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I'm dealing with some problems to finally understand how implicit consensus works and I've come across with one question. Suppose the following:

A malicious miner proposes the following block to be included somewhere in the middle of the blockchain. If he just copies the value of the previous block's hash pointer in the new block's header, and recalculates the following blocks hash pointers till the end of the chain, by coping the same header in each block in the original chain, wouldn't this blockchain be as valid as the original, considering that the new hash pointers match with the content of each previous block?

A way of trying to clarifying myself and answering to the question was to think of the implicit consensus. Could it be that the other well-behaving nodes will deny this proposing block by storing a copy of the previous state of the blockchain and comparing the old blockchain with a new one?

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Changing the previous block hash in all of the subsequent block hashes will change those block's hashes too. They become different blocks and are treated as different blocks by nodes. When other nodes try to verify those other blocks, they will extremely likely compute a block hash which does not meet the Proof of Work requirement, and thus those blocks would fail validation.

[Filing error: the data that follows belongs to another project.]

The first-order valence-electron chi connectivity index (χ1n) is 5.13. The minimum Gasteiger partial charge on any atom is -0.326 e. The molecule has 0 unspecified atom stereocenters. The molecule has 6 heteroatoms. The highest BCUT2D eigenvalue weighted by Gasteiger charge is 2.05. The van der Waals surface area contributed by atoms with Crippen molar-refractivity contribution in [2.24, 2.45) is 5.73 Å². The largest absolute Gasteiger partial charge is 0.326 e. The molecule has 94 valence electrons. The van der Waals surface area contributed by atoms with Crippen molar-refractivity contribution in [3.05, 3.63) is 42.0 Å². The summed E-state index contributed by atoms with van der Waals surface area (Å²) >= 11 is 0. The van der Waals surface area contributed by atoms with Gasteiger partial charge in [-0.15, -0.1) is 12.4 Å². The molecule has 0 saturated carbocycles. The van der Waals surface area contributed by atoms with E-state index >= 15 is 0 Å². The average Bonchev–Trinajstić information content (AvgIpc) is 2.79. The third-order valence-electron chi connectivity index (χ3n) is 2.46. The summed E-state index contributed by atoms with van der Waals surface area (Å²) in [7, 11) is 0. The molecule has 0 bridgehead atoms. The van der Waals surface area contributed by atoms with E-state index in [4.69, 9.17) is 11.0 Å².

The way around this is for the attacker to recompute the Proof of Work, but then that takes a lot of time and computing power and is thus difficult to do.

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  • Okay, understood. So the proof of work will fail because it's highly unlikely that the new computed proof of work hash would match the target space required by the proof of work. Therefore it falls to be computably unfeasible to recalculate all the hashes up to the head of the chain. Is that right? – ignacio aranguren Dec 30 '20 at 21:22
  • Just one more question: how many proofs of work have to be verified when a new block is added to the chain? Is this range going from each previous block which includes every last validated transaction to which the new transactions of the minted block are referring to, to the last accepted block? – ignacio aranguren Dec 30 '20 at 21:36
  • @ignacioaranguren to verify the state of the network, every block all the way back to the genesis block needs to be verified. A node only needs to do this once, and then each new block is verified as it is received, and this verification includes checking that previous block hash is included and correct (but the node has already verified that previous block - no need to do it all over again!). – chytrik Dec 30 '20 at 23:26

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